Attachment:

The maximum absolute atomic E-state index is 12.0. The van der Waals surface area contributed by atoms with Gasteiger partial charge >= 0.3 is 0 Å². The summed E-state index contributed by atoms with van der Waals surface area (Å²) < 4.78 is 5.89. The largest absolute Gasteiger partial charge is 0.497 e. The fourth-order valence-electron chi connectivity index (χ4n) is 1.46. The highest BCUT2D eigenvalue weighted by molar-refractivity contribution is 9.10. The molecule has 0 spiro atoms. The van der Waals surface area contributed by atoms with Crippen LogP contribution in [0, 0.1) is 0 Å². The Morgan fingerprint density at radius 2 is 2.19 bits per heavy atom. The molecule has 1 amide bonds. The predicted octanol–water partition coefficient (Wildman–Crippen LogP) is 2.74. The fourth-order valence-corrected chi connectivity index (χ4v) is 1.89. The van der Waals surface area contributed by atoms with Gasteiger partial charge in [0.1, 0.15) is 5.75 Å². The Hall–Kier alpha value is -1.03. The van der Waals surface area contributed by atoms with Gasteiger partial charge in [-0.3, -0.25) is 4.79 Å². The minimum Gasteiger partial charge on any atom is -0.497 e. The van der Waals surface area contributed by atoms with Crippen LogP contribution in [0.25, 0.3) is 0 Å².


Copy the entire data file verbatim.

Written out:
The maximum absolute atomic E-state index is 12.0. The van der Waals surface area contributed by atoms with Gasteiger partial charge >= 0.3 is 0 Å². The summed E-state index contributed by atoms with van der Waals surface area (Å²) < 4.78 is 5.89. The largest absolute Gasteiger partial charge is 0.497 e. The fourth-order valence-electron chi connectivity index (χ4n) is 1.46. The highest BCUT2D eigenvalue weighted by molar-refractivity contribution is 9.10. The molecule has 0 spiro atoms. The van der Waals surface area contributed by atoms with Crippen LogP contribution in [0, 0.1) is 0 Å². The Morgan fingerprint density at radius 2 is 2.19 bits per heavy atom. The molecule has 1 amide bonds. The predicted octanol–water partition coefficient (Wildman–Crippen LogP) is 2.74. The fourth-order valence-corrected chi connectivity index (χ4v) is 1.89. The van der Waals surface area contributed by atoms with Gasteiger partial charge in [0.1, 0.15) is 5.75 Å². The Hall–Kier alpha value is -1.03. The van der Waals surface area contributed by atoms with Gasteiger partial charge in [-0.3, -0.25) is 4.79 Å². The minimum Gasteiger partial charge on any atom is -0.497 e. The van der Waals surface area contributed by atoms with Crippen LogP contribution in [0.25, 0.3) is 0 Å².